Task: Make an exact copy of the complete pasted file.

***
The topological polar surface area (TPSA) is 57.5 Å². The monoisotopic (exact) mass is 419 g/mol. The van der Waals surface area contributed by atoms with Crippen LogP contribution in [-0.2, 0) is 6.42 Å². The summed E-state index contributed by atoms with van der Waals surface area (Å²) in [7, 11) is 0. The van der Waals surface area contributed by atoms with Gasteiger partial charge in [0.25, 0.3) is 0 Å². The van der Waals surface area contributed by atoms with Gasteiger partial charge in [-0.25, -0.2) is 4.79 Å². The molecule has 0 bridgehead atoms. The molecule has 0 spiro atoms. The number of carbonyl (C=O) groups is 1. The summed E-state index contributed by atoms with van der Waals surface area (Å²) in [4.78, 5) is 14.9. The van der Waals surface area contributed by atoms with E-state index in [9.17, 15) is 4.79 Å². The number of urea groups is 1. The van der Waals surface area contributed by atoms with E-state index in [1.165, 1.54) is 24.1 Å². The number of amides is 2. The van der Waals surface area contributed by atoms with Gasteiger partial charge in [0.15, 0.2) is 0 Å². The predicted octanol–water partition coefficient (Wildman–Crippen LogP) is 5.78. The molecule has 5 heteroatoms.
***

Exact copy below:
The topological polar surface area (TPSA) is 57.5 Å². The monoisotopic (exact) mass is 419 g/mol. The van der Waals surface area contributed by atoms with Crippen LogP contribution in [-0.2, 0) is 6.42 Å². The summed E-state index contributed by atoms with van der Waals surface area (Å²) in [7, 11) is 0. The van der Waals surface area contributed by atoms with Gasteiger partial charge in [0.25, 0.3) is 0 Å². The van der Waals surface area contributed by atoms with Gasteiger partial charge in [-0.25, -0.2) is 4.79 Å². The molecule has 0 bridgehead atoms. The molecule has 0 spiro atoms. The number of carbonyl (C=O) groups is 1. The summed E-state index contributed by atoms with van der Waals surface area (Å²) in [4.78, 5) is 14.9. The van der Waals surface area contributed by atoms with E-state index in [9.17, 15) is 4.79 Å². The number of urea groups is 1. The van der Waals surface area contributed by atoms with E-state index in [1.165, 1.54) is 24.1 Å². The number of amides is 2. The van der Waals surface area contributed by atoms with Gasteiger partial charge in [0.15, 0.2) is 0 Å². The predicted octanol–water partition coefficient (Wildman–Crippen LogP) is 5.78. The molecule has 5 heteroatoms.